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Suicidal Proclivity and Psychodynamic Perspective

You ask why I make my home in the mountain forest,
I smile and am silent,
And even my soul remains quiet:
It lives in the other world
Which no one owns.
The peach trees blossom.
The water flows.
~ Li Po, (yr. 701-761)


Youth, soldiers, the once faithful, musicians, artists and craftsmen, writers, the poor and wealthy alike, those in old age, those in pain, eminent talents at the height of their captivating gravity, solitary mothers, misfit fathers, lovers trapped by culture, few are immune to the dolorous tone made by rumination or execution of suicide. Many of us know a person who succumbed to its dirge; sometimes a member of our own family. In my life it is easy to recall half a dozen unrepeatable people gone by their choice. “Oh build your ship of death, oh build it in time and build it lovingly, and put it between the hands of your soul,” writes D.H. Lawrence. This ship of which Lawrence speaks cannot avoid being built, as each day that we engage in life is a day that we also engage with the single certainty granted this existence, its ending. Of what to compose the course of days toward that end is the persistent question that lies throbbing underneath the raiment of our not-knowing, our fumbling to define such a punctuation point.

The role of story making then becomes essential to coping with the anxiety and grief that so often haunts contemplation, haunts the desire to have or be a certain future person, and is contrasted by an internal judgment of what is missing, what is not present that ought to be. It is in this scope that the psychodynamic and archetypal schools of psychology locate and magnify the crux of the suicidal risk as a necessity for transformation of soul, of Self. “The secret,” says C.G. Jung in Psychology and Alchemy, “is that only that which can destroy itself is truly alive.” Our instincts about this experience of the soul manifest in myth, music, and poetry, and have for all time. Soul’s landscape exists as a polymorphic experience that moves in dreams, reveries, artistic invention, inspiration and insight. It is the force with which we anthropomorphize elements beyond our understanding, and lies intimately connected to how we engage with all that we do not understand, in realms of reason and the unconscious. This includes the temptation toward an end, be that an imagination of peace, or a sense of total revisionary renewal. “For the psyche, neither is immortality a fact, nor is death an end," notes James Hillman in Suicide and The Soul.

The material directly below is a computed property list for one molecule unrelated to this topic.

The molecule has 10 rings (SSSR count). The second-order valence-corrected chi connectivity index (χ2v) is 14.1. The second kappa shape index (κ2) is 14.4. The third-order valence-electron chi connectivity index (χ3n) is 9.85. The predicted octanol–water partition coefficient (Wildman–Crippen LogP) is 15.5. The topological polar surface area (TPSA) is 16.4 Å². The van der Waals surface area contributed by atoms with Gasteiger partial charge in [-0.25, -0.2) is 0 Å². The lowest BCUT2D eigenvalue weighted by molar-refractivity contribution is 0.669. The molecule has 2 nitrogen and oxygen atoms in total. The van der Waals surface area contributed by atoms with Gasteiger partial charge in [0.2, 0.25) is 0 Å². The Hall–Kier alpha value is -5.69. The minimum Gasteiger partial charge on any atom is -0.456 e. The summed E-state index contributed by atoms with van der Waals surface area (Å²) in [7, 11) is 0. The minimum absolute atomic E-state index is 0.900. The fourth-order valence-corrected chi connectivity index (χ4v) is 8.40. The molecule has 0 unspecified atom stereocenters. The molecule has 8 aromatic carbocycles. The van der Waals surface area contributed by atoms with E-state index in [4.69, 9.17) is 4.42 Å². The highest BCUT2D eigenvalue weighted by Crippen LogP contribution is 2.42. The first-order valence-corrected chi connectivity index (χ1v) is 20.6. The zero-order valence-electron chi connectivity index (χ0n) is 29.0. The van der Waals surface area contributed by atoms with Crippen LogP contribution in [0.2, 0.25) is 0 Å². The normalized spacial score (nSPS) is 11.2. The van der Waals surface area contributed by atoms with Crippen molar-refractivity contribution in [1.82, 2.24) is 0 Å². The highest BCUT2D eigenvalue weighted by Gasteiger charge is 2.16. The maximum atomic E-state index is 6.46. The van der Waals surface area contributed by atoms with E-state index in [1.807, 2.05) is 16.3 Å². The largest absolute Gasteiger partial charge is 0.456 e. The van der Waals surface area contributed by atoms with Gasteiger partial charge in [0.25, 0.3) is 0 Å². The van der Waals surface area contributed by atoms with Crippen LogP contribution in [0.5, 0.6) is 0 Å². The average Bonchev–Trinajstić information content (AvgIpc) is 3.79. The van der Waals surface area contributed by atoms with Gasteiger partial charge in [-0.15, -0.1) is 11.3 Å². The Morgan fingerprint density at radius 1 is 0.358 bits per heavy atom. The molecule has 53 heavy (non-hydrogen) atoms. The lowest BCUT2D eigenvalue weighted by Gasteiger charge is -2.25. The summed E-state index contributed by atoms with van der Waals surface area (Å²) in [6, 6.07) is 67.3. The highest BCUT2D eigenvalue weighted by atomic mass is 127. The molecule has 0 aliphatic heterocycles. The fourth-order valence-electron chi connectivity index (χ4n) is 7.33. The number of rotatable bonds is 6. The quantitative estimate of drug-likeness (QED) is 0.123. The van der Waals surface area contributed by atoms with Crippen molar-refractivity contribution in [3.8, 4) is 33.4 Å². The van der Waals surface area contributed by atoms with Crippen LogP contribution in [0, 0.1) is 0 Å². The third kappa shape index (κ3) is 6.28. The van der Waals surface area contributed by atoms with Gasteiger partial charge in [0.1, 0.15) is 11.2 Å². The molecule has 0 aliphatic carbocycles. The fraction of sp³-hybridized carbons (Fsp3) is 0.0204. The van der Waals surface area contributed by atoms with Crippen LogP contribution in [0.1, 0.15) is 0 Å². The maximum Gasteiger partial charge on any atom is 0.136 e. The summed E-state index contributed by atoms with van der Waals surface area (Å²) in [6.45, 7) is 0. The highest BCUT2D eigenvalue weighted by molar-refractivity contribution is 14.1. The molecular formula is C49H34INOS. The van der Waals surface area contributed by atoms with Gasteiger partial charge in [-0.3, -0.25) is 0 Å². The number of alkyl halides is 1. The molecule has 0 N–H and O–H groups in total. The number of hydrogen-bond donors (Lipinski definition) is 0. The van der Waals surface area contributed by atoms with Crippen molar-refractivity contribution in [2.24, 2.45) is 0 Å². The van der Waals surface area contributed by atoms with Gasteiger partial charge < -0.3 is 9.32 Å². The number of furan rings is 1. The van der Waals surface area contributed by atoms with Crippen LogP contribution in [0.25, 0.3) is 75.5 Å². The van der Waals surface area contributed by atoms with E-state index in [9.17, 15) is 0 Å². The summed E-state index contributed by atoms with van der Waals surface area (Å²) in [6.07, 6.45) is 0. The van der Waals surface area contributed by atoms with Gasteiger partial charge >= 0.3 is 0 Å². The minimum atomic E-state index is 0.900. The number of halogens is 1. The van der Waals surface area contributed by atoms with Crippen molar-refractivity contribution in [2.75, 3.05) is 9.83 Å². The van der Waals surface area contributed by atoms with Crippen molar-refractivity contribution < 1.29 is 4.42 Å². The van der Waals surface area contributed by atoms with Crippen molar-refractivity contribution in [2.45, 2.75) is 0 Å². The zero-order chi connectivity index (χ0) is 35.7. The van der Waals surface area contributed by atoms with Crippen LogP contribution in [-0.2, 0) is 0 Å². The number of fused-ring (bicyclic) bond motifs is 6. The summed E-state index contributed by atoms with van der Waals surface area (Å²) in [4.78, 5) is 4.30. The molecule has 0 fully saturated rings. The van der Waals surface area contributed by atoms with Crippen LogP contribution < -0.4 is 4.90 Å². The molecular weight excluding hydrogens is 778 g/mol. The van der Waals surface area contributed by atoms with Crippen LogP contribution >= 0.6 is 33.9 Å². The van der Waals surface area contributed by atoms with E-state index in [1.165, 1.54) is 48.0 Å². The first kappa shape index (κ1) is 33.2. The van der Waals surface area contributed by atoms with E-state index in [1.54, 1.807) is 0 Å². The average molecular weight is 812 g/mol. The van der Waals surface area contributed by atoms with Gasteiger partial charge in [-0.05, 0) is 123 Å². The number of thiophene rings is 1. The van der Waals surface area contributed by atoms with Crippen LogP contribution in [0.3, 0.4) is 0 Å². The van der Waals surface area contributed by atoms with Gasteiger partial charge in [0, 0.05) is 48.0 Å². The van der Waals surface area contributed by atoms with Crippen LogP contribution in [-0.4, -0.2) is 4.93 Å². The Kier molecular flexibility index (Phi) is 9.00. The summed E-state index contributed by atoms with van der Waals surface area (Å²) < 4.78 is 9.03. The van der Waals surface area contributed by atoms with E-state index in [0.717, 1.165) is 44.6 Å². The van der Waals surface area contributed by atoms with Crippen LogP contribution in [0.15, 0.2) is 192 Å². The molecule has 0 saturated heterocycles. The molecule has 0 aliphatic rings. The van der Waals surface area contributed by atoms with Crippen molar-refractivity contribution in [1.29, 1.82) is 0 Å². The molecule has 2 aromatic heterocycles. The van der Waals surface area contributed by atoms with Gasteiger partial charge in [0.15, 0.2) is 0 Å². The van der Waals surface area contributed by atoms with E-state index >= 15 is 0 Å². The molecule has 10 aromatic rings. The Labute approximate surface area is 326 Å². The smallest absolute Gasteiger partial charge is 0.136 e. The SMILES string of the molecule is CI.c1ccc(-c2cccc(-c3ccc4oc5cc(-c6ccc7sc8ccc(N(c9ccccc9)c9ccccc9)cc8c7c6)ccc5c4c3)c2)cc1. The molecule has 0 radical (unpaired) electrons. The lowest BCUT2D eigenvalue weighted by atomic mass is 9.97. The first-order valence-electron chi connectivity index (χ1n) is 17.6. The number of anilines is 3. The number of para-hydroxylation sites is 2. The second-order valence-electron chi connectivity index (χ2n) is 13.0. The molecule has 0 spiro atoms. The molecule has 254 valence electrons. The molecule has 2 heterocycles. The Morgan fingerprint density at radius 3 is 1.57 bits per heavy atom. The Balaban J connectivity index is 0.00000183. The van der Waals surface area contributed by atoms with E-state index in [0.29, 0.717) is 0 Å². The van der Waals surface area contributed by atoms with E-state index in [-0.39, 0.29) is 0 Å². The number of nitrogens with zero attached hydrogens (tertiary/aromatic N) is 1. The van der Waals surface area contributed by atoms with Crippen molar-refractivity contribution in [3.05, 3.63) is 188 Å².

The necessity for change reaches crisis, and often the landscape of emotion in suicidal depression is reductive to the extent that anguish moves itself forward as calm ideation of otherness, of the transmutation that death guarantees. One reaches to span transitions without the breath of stretch required for growing from child to individual, professional, parent, partner, widow, crone, and can find themself lost in a labyrinth between stations. All developmental progressions require a leap be made from one terrain to the next, and it is the fire of the archetypal experience that is so often intermediary when the fall results in injury. New maps, new narratives are urgent, and it is these one hopes to revision in the therapeutic process.

None of this is to romanticize the numbness or pain that garb depression, but to highlight that in any attempt to prevent a seemingly premature end, acknowledgment and permissions for expression of  mystery, even feelings of madness, are essential; exploration is key to opening reparative forces of change at work in the sufferer. While as an observer it is easy to be overwhelmed by anger, misunderstanding, and pain, it behooves us to delay pejorative social requirements that cloud the horizon for a nascent self longing to be experienced a new. Even in a failed suicide prevention, the accentuated sense of placement illuminated when a life is taken by choice, can be viewed as an opportunity to hone our perception of relationship and value, to redefine how we come to express our own sense of meaning, mystery, and death. By this light, such sacrifices to soulful fire might more appropriately be considered a final lesson or boon, than cast permanently in a shade of sinful insanity. Without such trials, we know not the heights and depths our humanity.

The birds have vanished into the sky,
And now the last cloud drains away.

We sit together, the mountain and me,
Until only the mountain remains.
~ Li Po


~ Andrea Jivan, L.M.T., M.A.
Depth Psychology Intern
Social Media Manager
Jung Society of Utah

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